In some parts of town, the rivalry between Marouch and Carousel, the two old-school Armenian-Lebanese restaurants in Little Armenia, is taken as seriously as UCLA-USC. Marouch has the most fragrant roast chicken, but some people lean toward Carousel for kebabs. The Kardashian family frequents Carousel. Maroush has nightly specials of Armenian home cooking in addition to the parade of mezze, barbecued quail and beautiful sujuk sausages, and Sossi Brady’s knafeh, rosewater-scented rice pudding and creamy pudding ashta are as nice as her savory dishes. Advantage: Marouch.
4905 Santa Monica Blvd., Los Angeles, (323) 662-9325, marouchrestaurant.com
When out-of-town friends come to Los Angeles, I take them to the Mariscos Jalisco truck every time. Because there may not be an item of food more reliable than Raul Ortega’s taco dorado de camarones, a fried taco stuffed with impeccably fresh shrimp among other things, slightly crisp around the edges, sluiced with a juicy, spicy tomato salsa and garnished with a bit of ripe avocado on the side …. Are you going to want some ceviche too? It goes without saying.
3040 E. Olympic Blvd., Los Angeles, (323) 528-6701
Meals by Genet
That doro wot, a resonant chicken stew flavored with berbere, cloves and goosefoot herb, is among the great chicken dishes of the world. I would be devastated if I never got to taste Genet Agonafer’s doro wot again, and I’m not the one laboring in the kitchen for three days on the sauce.
1053 S. Fairfax Ave., Los Angeles, (323) 938-9304, mealsbygenetla.com
It is hard not to be fond of Mayura, jammed into a mini-mall near Sony, popular with the studio crowd as well as multigenerational families, which specializes in the cooking of Kerala, a southern Indian state whose flavors have been shaped by a thousand years of spice trading. Even if you frequent other local southern Indian restaurants, it is hard not to admire Mayura’s pure white appam pancakes, its complexly spiced fish curry, or the rice porridge ven pongal, lashed with cumin, cashews and ungodly amounts of melted butter.
10406 Venice Blvd., Culver City, (310) 559-9644, mayura-indian-restaurant.com
The kitchen is a land without tweezers, liquid nitrogen or offset spatulas. Jonathan Gold on Petit Trois
Ludovic Lefebvre is a famous and beloved chef, but ordinariness is more or less the point at Petit Trois; the worn-bistro look, the stiff counter seating, the half-liter carafes of wine. The kitchen is a land without tweezers, liquid nitrogen or offset spatulas. And what it serves is the kind of unpretentious cooking you may remember from your first trip to France, when you may have thought you were tasting a real green salad for the first time. The omelets are perfect, but nothing more than an omelet should be, slightly runny on the inside and rolled around a bit of Boursin, which is more or less the French equivalent of Velveeta. The steak-frites is extraordinary only in that those frites have been cooked in clarified butter.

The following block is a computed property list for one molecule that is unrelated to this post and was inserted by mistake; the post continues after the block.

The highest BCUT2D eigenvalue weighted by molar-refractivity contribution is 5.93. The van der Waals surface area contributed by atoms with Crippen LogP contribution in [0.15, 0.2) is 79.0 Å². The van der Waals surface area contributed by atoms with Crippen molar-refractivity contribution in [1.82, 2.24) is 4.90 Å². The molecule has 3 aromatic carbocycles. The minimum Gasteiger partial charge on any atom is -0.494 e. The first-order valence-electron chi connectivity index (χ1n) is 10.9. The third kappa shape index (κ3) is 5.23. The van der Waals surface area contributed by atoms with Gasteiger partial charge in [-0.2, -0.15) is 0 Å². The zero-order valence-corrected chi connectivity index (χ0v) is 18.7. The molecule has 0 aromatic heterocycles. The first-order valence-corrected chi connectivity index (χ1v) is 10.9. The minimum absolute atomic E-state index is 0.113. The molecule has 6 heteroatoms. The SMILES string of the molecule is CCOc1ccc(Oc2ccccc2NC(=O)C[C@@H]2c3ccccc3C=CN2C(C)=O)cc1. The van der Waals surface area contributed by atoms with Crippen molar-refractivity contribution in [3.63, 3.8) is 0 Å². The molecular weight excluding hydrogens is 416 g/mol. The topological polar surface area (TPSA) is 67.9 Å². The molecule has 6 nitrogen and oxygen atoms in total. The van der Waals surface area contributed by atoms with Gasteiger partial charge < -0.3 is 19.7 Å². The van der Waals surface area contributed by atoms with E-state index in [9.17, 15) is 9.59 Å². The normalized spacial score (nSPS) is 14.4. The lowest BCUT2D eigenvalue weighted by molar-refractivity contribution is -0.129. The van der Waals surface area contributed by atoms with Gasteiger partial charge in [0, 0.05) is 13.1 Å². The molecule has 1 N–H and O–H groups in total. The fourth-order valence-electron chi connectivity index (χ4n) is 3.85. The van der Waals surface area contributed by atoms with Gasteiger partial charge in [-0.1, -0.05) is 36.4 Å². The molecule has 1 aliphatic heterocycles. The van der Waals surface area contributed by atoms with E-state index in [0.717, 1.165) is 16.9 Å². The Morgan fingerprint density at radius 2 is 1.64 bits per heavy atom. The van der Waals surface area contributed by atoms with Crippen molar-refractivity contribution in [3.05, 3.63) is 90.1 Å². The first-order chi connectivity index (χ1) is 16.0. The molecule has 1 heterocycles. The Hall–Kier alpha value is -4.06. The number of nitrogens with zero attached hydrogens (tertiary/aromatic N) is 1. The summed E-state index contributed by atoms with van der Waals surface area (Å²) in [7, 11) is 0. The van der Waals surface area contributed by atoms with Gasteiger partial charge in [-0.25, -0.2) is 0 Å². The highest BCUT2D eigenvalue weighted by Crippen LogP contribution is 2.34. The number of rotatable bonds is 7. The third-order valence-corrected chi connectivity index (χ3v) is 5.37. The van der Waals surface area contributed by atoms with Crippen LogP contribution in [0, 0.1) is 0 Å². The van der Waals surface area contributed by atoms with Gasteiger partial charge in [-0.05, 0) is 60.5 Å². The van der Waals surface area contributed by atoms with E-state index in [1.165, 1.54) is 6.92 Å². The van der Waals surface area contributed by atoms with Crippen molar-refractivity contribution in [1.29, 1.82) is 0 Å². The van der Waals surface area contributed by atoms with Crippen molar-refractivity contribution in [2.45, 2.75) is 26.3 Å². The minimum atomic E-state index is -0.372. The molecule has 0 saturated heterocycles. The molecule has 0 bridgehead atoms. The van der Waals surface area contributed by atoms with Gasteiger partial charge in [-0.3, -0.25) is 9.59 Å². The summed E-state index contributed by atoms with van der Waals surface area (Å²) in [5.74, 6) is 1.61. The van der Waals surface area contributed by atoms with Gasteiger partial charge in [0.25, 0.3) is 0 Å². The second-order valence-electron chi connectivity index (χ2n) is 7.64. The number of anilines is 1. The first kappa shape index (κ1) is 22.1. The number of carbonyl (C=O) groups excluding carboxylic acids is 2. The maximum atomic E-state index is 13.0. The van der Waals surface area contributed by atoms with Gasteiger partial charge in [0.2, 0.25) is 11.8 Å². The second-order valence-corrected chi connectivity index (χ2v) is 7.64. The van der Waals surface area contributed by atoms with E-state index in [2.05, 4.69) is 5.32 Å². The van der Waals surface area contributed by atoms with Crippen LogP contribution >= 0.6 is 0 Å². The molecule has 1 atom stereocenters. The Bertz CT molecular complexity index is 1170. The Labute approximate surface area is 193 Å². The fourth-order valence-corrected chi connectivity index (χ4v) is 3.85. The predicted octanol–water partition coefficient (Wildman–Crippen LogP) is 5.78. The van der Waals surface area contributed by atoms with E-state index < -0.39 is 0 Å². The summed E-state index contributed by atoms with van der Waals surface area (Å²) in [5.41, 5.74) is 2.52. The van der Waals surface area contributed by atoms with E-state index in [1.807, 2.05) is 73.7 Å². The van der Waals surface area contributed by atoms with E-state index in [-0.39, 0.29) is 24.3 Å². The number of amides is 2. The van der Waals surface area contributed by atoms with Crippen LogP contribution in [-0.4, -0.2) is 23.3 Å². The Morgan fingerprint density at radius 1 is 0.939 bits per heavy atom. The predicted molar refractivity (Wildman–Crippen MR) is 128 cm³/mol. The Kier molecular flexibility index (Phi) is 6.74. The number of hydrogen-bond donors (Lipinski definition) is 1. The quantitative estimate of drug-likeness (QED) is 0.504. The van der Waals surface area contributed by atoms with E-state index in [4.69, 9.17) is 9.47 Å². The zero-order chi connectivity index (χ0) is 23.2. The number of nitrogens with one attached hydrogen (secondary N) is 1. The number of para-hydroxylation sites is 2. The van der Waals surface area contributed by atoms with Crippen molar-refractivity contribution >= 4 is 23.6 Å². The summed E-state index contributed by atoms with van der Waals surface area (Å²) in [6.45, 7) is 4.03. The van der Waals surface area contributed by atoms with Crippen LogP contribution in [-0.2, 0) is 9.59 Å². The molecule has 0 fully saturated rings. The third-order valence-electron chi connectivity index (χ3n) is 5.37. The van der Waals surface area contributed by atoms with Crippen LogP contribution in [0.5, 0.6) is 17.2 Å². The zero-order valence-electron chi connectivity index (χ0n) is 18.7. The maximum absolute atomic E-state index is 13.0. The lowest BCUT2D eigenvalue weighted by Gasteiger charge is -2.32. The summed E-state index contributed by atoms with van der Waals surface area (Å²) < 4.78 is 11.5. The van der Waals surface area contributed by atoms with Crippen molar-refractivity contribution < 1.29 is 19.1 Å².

718 N. Highland Ave., Los Angeles, petittrois.com
You could play it safe with curried mussels and the crunchy salad made with fried morning glory, but you will have missed a bit of the wildness in Suthiporn “Tui” Sungkamee’s cooking. On the other hand, curried fish kidneys and fried silkworms with chile may not be your jam — but if you try to meet Jitlada halfway, you need never be bored.
5233 1/2 Sunset Blvd., Hollywood, (323) 667-9809, jitladala.com
There are Koreatown barbecue restaurants serving every possible niche at the moment …. but Park’s BBQ, a modernist dining room under the direction of Jenee Kim, was the restaurant that changed the game: upping the prices, using prime and Wagyu beef instead of lesser grades, and introducing cuts like rare-breed pork belly and the super-marbled rib-eye called ggot sal. Kim brought the quality of meat closer to places like Mastro’s and Cut. Park’s is no longer the only place in Koreatown using great meat, but its brand of Korean barbecue is still beyond compare.
955 S. Vermont Ave., Los Angeles, (213) 380-1717, parksbbq.com
Roy Choi, it must be acknowledged, is about as present as it is possible for a chef to be, dropping DJ jams at what everybody thought was a food event, popping up in movies and in cable series, discussing poverty and hunger in settings both informal and academic …. Kogi is cheap, delicious and unmistakably from Los Angeles, food that makes you feel plugged into the rhythms of the city just by eating it. The grilled short rib tacos taste like home.